Poised to zoom

Though real estate is showing signs of revival, it will translate into higher stock prices only when there is a pick-up in the commercial space.

R. Sree Ram        Print Edition: October 2010

Investors seem to be cheering on the market recovery, but appear less enthusiastic about changing the fate of the real estate sector. Instead, the gloom in the property market continues.

So, while the Sensex has gained by 2.5 per cent so far this year, the BSE Realty Index, which comprises 13 real estate companies, has corrected by 12 per cent. In 2009, when the markets began to recover, the BSE-500 Index registered a growth of 90 per cent, whereas the Realty Index registered a gain of 69 per cent. The subdued performance comes after the index declined by 82 per cent in 2008.

The reason for the continued underperformance is largely attributed to the slow pick-up in demand for office/commercial space and high-end residential properties. In fact, the former is facing a glut.

According to analysts at Morgan Stanley, about 42 million sq ft of commercial assets are lying vacant. Over the next one-and-a-half years, another 70-80 million sq ft of commercial space is expected to be available in the market.

The luxury housing segment, which helps real estate companies earn higher margins, has shown no significant increase in demand. A recent survey by ICICI Securities points out that 64 per cent of the demand for residential property is concentrated in the Rs 15-45 lakh segment. Only 10 per cent of the respondents showed an interest in buying property that costs more than Rs 65 lakh.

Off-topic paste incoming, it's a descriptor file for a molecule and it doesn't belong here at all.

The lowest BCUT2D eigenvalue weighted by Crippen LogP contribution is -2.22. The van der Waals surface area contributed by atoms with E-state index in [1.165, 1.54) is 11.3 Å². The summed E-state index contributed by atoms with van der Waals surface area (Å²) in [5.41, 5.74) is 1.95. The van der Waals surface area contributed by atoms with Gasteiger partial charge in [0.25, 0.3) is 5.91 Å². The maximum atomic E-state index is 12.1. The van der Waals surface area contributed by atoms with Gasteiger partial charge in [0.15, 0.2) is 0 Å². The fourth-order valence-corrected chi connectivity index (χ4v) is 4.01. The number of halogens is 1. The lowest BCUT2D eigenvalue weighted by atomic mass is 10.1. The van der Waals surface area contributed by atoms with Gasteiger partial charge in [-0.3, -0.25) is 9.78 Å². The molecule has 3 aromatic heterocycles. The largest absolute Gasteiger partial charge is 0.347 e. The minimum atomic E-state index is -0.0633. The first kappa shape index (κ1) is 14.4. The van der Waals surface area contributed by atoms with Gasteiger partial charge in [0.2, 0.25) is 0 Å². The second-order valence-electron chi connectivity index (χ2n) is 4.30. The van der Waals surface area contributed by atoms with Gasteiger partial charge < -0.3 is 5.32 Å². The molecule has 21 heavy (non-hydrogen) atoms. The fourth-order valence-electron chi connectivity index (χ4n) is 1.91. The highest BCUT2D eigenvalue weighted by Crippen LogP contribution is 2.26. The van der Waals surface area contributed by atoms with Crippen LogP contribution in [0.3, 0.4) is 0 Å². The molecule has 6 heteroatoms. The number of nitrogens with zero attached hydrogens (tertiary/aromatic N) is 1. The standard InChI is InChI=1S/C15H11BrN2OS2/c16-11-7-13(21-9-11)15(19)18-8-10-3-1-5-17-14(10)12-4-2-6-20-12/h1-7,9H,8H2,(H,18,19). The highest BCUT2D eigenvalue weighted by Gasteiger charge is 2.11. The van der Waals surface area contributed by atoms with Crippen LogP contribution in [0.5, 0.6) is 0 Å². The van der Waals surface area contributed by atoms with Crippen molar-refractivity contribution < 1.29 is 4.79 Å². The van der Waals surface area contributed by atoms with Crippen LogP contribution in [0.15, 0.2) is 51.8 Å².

Glimmer of Hope

However, with business activity picking up, the demand for commercial and residential properties has begun to improve in the metropolitans. In April-June 2010, the overall approvals by India's largest mortgage lender, HDFC, had gone up by 30 per cent. Gauging the mood of the market, most developers are concentrating on small-sized properties (under Rs 45 lakh).

The extension of cheaper home loan rates by lenders is also helping real estate companies close deals faster. First-year home loan rates have come down to 8-8.75 per cent, compared with 11-13 per cent in 2008.

Bengaluru-based CoreLogic, an analytics and financial services firm, expects the home loan market in Indian to grow by 12-15 per cent over the next few years. Even though the RBI is considering steps to absorb excess liquidity from the system, the lenders are not expected to raise interest rates substantially due to the slow pick-up in credit offtake.

An example is the extension of teaser home loan rates by HDFC, which re-launched a loan product that caps interest rate at 9.5 per cent till March 2012.

Also, as companies in other sectors begin expanding their businesses, the demand for commercial properties is expected to improve over the next two years. According to an industry study, realtors in the seven metros leased out 14 million sq ft of space in the first half of 2010. The figure is expected to reach 28 million sq ft by the end of 2010.

The residential property business is expected to lead the recovery and analysts expect companies focused on this segment to do well. Stocks of companies such as Sobha Developers and Puravankara Developers, which have substantial residential property businesses, are up by over 24 per cent each.

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